When an electronics recycling facility achieves R2 certification, stipulations of the standard extend to activities outside the walls of that building, according to a recent decision.
That determination was approved by the board of Sustainable Electronics Recycling International (SERI), the nonprofit organization that administers the R2 standard. R2 is an environmental, worker health and safety standard for the electronics refurbishing and recycling industry.
Nearly 650 facilities around the world currently have R2 certification.
SERI’s board in January approved a “formal interpretation” of what was potentially unclear language in the current version of the standard, R2:2013. It was the first formal interpretation of language in R2:2013.
The formal interpretation went into effect Feb. 1.
What they decided
The unclear language was in a section discussing facilities’ obligations when handling “focus materials,” which include PCBs, mercury, CRT components, batteries and circuit boards. The section requires R2-certified facilities to, among other things, safely process focus materials (FMs) and conduct due diligence on the downstream vendors they’re shipping FMs to.
The language in that section says the requirement apply to an R2-certified company when the FMs “pass through its facility or control.” The question was: What does “control” mean in this context?
SERI decided it means anytime a company takes physical possession or ownership of the scrap electronics, even if the material never enters the building connected to the certification. That means the requirements would apply when an e-scrap company is aggregating material off site (regardless of whether it is directly running or contracting with a third party to run the aggregation site). It also applies when a contracted third-party is picking up equipment on behalf of the R2-certified facility.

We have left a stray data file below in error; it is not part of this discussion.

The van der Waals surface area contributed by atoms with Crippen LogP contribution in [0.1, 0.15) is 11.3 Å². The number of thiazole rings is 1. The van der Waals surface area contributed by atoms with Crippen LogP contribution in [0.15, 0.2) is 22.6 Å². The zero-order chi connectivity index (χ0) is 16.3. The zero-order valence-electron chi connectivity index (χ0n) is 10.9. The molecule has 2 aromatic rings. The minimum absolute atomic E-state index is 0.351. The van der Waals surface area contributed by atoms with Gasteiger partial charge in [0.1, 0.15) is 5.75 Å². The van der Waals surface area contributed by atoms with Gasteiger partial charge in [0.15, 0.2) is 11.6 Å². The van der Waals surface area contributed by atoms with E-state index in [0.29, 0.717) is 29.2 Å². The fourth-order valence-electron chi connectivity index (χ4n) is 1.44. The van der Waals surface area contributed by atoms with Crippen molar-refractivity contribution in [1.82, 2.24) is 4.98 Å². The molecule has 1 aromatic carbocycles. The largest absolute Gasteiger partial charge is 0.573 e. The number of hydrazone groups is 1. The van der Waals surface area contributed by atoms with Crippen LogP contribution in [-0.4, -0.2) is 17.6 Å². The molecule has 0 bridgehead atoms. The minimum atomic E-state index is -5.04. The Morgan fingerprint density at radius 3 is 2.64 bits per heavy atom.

The formal interpretation aims to provide clarity to both R2 companies and the certification bodies auditing them, said Corey Dehmey, R2 director at SERI.
“Auditors can now definitively write a nonconformance for something that happens outside of those four walls that’s connected to the R2-certified facility,” he said.
Applies to broker situations
Dehmey described situations in which the FM requirements would apply.
For example, if an e-scrap company is aggregating material at a site and its downstream vendor is closer to that site than the company’s main processing facility is, then it may be more efficient to ship directly to the downstream vendor. The formal interpretation makes clear the FM requirements still apply to those electronics.
Another situation is when a company buys circuit boards from a broker and sends them downstream for metals recovery without bringing them back to the R2-certified facility.
“That brokering transaction needs to happen in accordance with their certification,” Dehmey said.
The formal interpretation does not necessarily mean auditors will go off site to inspect the handling of material, but it makes clear that they have that authority to if the audit trail leads off-site and they suspect there’s a nonconformance.
The formal interpretation process was kickstarted by SERI’s Technical Advisory Committee, which identified the need for clarity working on a comprehensive update to R2:2013. A subset of the group, called the Consensus Body, deliberated and approved the formal interpretation before sending it to the full SERI board for approval.